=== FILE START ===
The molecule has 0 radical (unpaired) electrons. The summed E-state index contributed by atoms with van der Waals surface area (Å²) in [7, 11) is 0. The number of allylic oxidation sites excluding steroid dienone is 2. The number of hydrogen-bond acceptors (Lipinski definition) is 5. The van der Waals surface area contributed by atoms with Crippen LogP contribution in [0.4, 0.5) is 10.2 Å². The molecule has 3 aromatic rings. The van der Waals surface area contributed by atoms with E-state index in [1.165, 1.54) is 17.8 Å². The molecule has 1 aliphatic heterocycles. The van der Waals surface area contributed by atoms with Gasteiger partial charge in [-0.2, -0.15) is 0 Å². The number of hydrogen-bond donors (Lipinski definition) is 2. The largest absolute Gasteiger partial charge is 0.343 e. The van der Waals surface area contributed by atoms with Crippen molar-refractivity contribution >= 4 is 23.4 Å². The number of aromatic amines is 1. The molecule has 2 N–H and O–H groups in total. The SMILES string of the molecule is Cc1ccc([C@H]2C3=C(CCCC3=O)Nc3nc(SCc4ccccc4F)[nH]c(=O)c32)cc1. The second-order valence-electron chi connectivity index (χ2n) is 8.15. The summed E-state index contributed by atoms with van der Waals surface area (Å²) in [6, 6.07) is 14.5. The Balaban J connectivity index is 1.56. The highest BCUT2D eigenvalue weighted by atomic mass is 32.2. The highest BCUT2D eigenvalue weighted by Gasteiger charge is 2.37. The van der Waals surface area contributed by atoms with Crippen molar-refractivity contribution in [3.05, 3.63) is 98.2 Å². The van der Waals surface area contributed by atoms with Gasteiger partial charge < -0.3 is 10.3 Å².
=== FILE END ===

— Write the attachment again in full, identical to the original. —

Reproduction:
The molecule has 0 radical (unpaired) electrons. The summed E-state index contributed by atoms with van der Waals surface area (Å²) in [7, 11) is 0. The number of allylic oxidation sites excluding steroid dienone is 2. The number of hydrogen-bond acceptors (Lipinski definition) is 5. The van der Waals surface area contributed by atoms with Crippen LogP contribution in [0.4, 0.5) is 10.2 Å². The molecule has 3 aromatic rings. The van der Waals surface area contributed by atoms with E-state index in [1.165, 1.54) is 17.8 Å². The molecule has 1 aliphatic heterocycles. The van der Waals surface area contributed by atoms with Gasteiger partial charge in [-0.2, -0.15) is 0 Å². The number of hydrogen-bond donors (Lipinski definition) is 2. The largest absolute Gasteiger partial charge is 0.343 e. The van der Waals surface area contributed by atoms with Crippen molar-refractivity contribution >= 4 is 23.4 Å². The number of aromatic amines is 1. The molecule has 2 N–H and O–H groups in total. The SMILES string of the molecule is Cc1ccc([C@H]2C3=C(CCCC3=O)Nc3nc(SCc4ccccc4F)[nH]c(=O)c32)cc1. The second-order valence-electron chi connectivity index (χ2n) is 8.15. The summed E-state index contributed by atoms with van der Waals surface area (Å²) in [6, 6.07) is 14.5. The Balaban J connectivity index is 1.56. The highest BCUT2D eigenvalue weighted by atomic mass is 32.2. The highest BCUT2D eigenvalue weighted by Gasteiger charge is 2.37. The van der Waals surface area contributed by atoms with Crippen molar-refractivity contribution in [3.05, 3.63) is 98.2 Å². The van der Waals surface area contributed by atoms with Gasteiger partial charge < -0.3 is 10.3 Å².